“Well, I mean, here’s the thing: I already have a watch with GPS to track my runs. I have Moves installed on my phone and that tracks all my steps each day. So I don’t really need the device. What I need is something that’s going to tell me what to do with all this. And really, I think that’s what most people really want out of this. It’s like ‘just please tell me what I should be doing to be a little better.’”

I nod down at my Fitbit.

“And the thing is – this thing only just barely does that. I mean, if I’m being honest, if it weren’t for the food tracking I’m not sure what else I’d need it for. And the food tracking is awful. It’s really bad. But if I do it, it tells me how much I can eat each day.”

I start cutting my non-Burger King veggie burger in half.

“I mean, would I tell someone else to buy one though? That’s tough.”

If one were to plot the current generation of these devices on a the Gartner Hype Cycle, it seems certain that we’re approaching the peak of “Inflated Expectations” and, in the short term, I suspect we’ll see these devices fall into that valley as people begin to realize that wearing a wrist band isn’t making them any healthier.

This failure is most likely one of marketing. The industry mantra “you can’t change what you don’t measure” fails to mention that the “measuring” part is the easier of the two. You still need to change something.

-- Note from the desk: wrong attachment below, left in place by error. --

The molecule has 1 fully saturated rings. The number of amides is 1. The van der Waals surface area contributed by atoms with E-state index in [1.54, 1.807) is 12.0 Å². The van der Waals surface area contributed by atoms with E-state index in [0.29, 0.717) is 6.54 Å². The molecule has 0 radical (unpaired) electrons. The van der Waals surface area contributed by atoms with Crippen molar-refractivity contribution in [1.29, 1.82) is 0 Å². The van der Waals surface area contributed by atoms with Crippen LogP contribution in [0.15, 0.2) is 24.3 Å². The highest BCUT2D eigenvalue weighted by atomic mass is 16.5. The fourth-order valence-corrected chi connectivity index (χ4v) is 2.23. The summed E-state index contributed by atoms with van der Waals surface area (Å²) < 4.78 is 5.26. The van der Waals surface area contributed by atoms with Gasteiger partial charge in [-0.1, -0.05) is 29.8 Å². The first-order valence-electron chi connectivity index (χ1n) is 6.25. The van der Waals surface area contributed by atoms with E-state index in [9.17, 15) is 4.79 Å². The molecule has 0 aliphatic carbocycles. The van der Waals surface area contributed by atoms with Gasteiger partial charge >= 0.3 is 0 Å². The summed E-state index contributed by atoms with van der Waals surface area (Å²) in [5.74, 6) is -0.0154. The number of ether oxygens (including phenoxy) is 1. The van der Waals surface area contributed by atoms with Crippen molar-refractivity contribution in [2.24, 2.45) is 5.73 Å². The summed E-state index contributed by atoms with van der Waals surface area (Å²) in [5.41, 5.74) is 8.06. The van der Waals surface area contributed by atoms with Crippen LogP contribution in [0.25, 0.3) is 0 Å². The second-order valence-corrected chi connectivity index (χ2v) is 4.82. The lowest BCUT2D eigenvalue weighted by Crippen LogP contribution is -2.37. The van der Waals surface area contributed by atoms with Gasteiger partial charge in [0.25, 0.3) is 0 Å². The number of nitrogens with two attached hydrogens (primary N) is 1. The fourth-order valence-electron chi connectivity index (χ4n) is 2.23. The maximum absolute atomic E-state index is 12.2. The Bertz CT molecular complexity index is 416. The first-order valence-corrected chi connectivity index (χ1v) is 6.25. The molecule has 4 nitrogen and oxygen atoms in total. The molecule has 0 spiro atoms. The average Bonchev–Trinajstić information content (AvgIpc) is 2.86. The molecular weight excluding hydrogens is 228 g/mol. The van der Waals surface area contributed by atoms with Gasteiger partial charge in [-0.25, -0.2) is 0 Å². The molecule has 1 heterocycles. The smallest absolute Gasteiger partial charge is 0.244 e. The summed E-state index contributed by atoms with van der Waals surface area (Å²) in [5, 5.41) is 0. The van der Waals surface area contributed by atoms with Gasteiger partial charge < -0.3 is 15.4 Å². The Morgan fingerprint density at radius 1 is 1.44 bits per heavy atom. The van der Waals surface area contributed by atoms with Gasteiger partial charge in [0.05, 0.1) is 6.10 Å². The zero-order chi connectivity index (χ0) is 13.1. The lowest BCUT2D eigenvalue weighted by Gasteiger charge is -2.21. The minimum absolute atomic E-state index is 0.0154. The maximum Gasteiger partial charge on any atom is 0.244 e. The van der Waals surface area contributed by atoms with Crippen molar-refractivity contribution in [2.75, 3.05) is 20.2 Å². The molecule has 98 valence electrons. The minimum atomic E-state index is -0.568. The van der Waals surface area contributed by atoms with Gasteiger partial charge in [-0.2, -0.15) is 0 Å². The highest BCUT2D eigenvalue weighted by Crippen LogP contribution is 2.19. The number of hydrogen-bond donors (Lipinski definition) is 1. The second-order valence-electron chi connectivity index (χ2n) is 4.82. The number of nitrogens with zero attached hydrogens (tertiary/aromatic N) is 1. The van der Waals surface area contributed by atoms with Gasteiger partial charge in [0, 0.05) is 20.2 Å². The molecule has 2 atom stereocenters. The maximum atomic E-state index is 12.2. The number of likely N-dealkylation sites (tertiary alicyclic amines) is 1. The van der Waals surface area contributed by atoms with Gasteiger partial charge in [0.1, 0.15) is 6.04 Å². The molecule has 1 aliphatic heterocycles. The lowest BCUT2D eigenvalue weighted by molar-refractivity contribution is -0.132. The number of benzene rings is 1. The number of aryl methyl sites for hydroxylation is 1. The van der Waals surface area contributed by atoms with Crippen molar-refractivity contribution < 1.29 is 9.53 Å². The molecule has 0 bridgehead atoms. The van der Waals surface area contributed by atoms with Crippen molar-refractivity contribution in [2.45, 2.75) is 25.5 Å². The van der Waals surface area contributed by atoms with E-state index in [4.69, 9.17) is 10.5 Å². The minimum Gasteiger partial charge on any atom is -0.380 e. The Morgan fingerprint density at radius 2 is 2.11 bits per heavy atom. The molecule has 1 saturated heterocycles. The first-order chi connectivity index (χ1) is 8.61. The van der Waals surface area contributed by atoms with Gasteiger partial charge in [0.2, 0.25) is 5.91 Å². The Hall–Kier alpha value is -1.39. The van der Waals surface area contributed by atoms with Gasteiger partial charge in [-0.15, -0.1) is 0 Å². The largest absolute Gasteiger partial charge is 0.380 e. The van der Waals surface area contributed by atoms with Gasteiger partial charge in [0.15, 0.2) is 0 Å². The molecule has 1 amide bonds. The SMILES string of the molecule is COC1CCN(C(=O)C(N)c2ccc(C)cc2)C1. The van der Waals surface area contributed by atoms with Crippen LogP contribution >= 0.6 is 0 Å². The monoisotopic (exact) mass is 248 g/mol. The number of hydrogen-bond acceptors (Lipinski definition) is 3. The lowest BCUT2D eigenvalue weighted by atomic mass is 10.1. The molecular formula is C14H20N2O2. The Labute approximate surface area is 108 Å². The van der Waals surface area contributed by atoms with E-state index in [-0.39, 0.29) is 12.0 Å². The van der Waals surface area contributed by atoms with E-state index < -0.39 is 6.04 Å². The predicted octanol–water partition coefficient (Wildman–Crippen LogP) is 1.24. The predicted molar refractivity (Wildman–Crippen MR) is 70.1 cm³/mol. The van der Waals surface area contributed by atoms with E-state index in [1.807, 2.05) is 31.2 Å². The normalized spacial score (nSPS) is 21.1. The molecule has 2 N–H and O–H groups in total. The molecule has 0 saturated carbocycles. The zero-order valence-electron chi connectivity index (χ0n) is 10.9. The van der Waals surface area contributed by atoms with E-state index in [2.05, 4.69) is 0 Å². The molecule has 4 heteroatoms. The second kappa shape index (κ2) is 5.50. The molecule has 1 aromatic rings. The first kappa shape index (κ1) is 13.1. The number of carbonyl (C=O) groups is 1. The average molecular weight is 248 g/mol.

If and how health and wellness tracking climbs out of that valley most likely depends on how we define them culturally. Are they tools designed to count steps and calories and hours asleep as abstract data points? Or are they here to help us solve a cultural problem we’ve been spinning our wheels on since the 1960s? Are these products designed to change behavior or to act as a digital diary of a behavior already being changed? While the current generation seems to be closer to the latter, it’s the promise of the former — a system that doesn’t just record, but learns and projects into the future — that seems like the technological holy grail: technology that makes us better humans.

It’s snowing a little harder as I walk back to work and I keep my hands in the pockets of my coat. At right about the half way point I feel a startling and then familiar buzz on my wrist. My Fitbit is telling me I’ve walked 10,000 steps today.

I need to remember to enter those Brussels sprouts.